History of the Text

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Last Updated on June 5, 2019, by eNotes Editorial. Word Count: 476

Publication History and Reception: “Everyday Use” was published in Walker’s first short story collection, In Love and Trouble: Stories of Black Women, in 1973. Like much of Walker’s work, “Everyday Use” approaches universal themes from the particular circumstances of black American women. “Everyday Use” is anthologized often, and critics consider it one of Walker’s best short stories.

  • Alice Walker, Contemporary Writer and Activist: Born in Georgia in 1944, Alice Walker is an internationally celebrated writer, poet, and activist. Walker is the daughter of sharecroppers and the youngest of eight children. She attended Spelman College and Sarah Lawrence College on scholarships and graduated in 1965. Her novel The Color Purple was published in 1982 and was awarded both the National Book Award and the Pulitzer Prize for Fiction the following year. Walker’s written work includes novels, poetry, and essays. Her work commonly addresses themes of social justice, female empowerment, and racial equality. Walker identifies herself and her work with “womanism,” a movement that values the intersectionality between feminism and civil rights.

The Civil Rights Movement and Afrocentrism: The Civil Rights Movement that occurred over the course of the 1950s and ‘60s caused many legal and cultural shifts in American racial dynamics. Though black Americans were granted equal protection under federal laws in the aftermath of the Civil War, and the Fifteenth Amendment granted black men the right to vote, many continued to face tremendous prejudice and segregation. For at least a century after the end of the Civil War, Jim Crow laws jeopardized the safety, education, employment, and shelter of black Americans across the South.

  • The myriad voices of the Civil Rights Movement held different views as to how to best resist oppression and segregation in the United States. Some activists, such as Dr. Martin Luther King Jr., advocated for working cooperatively with the governing systems already in place. Others, such as Malcolm X and the Nation of Islam, advocated for a rejection of white American culture. Still others, such as the Black Panthers, condoned a military approach. As the 1960s progressed, conflict between Civil Rights groups increased regarding whether nonviolence and interracialism were shared goals. Through a combination of boycotts, demonstrations, and legal challenges, the Civil Rights Movement saw public schools desegregated, interracial marriage legalized, and voting rights protected. Key legal developments included the 1954 Supreme Court decision in Brown v. Board of Education, which ruled enforced racial segregation to be unconstitutional, as well as the Civil Rights Act of 1964 and the Voting Rights Act of 1965.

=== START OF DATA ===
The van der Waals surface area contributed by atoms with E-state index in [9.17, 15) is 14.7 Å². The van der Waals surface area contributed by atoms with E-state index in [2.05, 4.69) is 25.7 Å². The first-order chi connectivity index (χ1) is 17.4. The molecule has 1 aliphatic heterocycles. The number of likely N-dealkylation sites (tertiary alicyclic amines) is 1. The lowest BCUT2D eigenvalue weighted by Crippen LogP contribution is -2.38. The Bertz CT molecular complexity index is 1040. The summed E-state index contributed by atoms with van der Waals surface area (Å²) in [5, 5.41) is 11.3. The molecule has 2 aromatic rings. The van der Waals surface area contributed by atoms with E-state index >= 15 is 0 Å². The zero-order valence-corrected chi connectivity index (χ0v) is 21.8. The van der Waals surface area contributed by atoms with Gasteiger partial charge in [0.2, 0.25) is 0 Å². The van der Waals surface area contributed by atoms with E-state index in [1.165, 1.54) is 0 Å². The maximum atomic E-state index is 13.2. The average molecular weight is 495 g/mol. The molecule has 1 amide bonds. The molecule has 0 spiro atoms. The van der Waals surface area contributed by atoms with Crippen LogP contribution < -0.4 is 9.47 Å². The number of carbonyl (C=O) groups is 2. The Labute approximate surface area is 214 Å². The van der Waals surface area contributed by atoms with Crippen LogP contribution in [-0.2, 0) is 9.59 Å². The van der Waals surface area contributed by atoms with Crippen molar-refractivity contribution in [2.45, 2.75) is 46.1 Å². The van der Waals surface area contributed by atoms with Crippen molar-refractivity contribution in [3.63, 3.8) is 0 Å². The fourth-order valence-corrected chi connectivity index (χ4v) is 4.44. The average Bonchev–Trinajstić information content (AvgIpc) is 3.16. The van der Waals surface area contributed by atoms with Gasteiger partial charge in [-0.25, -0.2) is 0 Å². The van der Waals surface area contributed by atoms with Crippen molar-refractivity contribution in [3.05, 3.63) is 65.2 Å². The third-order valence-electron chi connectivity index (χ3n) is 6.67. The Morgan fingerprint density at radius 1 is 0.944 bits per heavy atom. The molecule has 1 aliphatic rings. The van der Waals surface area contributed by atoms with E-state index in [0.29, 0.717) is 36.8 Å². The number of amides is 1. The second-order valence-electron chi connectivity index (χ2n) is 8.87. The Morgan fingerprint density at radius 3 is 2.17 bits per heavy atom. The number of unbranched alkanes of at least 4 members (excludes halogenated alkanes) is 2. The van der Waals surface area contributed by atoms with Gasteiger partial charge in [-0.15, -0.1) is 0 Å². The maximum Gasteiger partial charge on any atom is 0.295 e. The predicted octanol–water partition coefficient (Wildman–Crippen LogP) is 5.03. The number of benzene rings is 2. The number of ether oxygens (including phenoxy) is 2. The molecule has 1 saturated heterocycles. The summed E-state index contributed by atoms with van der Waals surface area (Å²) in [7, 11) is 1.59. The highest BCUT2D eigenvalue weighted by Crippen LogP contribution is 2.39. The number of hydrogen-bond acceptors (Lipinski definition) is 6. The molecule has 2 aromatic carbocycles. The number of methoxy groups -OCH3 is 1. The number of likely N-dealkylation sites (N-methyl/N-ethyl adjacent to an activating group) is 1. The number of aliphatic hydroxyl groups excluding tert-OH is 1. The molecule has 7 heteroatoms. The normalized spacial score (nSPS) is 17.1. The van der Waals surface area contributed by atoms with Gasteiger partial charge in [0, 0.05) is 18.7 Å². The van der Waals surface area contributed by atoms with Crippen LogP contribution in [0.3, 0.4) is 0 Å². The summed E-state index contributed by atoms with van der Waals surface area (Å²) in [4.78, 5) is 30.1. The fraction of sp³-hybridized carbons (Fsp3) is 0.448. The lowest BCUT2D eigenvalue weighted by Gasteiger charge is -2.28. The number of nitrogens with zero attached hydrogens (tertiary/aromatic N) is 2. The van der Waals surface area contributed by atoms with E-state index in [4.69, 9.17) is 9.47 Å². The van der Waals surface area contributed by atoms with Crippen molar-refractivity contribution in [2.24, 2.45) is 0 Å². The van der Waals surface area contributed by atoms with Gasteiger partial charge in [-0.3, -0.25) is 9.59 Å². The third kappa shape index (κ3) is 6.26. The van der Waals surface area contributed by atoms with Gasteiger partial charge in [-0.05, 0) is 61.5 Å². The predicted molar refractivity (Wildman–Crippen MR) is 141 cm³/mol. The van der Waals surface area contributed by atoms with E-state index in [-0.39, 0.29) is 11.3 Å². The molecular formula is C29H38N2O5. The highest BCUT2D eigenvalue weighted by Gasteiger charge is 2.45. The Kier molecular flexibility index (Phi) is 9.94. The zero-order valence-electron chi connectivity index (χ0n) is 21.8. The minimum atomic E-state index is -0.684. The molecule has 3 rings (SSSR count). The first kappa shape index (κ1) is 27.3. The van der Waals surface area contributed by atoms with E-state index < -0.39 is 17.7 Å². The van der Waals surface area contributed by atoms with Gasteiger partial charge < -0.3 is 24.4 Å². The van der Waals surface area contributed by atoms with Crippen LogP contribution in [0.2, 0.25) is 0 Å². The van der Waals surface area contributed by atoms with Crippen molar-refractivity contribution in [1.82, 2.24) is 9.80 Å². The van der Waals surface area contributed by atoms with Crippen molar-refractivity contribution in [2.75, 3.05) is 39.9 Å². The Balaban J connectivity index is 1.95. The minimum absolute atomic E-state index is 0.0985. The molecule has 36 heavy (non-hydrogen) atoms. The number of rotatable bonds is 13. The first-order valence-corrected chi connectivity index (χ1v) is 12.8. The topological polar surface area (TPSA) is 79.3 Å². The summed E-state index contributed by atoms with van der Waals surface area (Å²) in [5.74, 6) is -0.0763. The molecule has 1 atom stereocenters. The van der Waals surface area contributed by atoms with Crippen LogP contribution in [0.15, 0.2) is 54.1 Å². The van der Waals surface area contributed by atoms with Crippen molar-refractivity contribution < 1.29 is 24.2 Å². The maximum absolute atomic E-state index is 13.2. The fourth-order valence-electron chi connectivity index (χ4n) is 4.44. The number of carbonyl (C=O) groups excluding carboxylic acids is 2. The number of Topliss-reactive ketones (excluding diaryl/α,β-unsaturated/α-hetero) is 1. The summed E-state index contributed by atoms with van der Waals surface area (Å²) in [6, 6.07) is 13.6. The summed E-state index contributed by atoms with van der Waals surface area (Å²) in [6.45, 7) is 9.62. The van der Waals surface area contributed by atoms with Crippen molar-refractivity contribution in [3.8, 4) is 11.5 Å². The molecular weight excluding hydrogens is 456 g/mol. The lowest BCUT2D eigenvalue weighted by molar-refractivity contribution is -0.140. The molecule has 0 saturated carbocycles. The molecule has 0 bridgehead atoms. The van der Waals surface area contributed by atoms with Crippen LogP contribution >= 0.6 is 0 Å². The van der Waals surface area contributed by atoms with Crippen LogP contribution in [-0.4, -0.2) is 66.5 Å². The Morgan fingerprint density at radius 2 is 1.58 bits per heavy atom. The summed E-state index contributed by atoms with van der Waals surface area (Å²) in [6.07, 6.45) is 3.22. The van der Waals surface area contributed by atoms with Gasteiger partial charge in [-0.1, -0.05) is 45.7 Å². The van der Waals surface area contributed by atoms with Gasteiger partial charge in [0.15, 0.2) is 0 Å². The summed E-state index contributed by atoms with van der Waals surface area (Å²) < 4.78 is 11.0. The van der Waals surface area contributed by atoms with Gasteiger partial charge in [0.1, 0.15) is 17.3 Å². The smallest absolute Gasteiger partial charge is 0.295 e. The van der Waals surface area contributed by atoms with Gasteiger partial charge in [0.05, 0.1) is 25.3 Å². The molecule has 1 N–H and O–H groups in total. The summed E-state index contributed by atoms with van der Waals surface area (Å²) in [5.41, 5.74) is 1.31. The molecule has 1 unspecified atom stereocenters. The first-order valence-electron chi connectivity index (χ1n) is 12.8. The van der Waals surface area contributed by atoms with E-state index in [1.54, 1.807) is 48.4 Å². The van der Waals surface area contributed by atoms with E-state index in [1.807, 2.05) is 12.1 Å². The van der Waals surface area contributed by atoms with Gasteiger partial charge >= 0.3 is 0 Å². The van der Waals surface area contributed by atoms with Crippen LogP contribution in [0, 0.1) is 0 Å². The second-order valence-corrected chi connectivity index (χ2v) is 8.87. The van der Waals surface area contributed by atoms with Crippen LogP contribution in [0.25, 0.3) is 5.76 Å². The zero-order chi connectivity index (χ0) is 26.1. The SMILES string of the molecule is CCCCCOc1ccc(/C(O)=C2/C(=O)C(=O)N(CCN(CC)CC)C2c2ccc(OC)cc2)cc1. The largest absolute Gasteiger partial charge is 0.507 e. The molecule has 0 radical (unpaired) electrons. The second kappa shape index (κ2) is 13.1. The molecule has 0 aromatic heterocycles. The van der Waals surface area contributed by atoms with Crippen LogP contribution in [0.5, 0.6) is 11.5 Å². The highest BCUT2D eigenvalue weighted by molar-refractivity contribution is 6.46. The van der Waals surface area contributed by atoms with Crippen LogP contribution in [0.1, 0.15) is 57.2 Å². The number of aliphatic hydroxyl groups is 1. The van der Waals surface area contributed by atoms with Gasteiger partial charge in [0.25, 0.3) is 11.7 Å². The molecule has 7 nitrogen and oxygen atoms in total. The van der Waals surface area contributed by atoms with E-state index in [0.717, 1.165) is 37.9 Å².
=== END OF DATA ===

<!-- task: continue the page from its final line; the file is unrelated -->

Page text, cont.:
• The 1960s also marked the advent of Afrocentrism, a cultural movement that celebrates the shared culture and history that exists across people of African heritage. As part of the movement, many black Americans took African names, began celebrating Kwanzaa, stopped straightening their hair, and traded American-style clothing for vibrant, African-inspired prints. “Black is Beautiful” was a prominent slogan of the movement.

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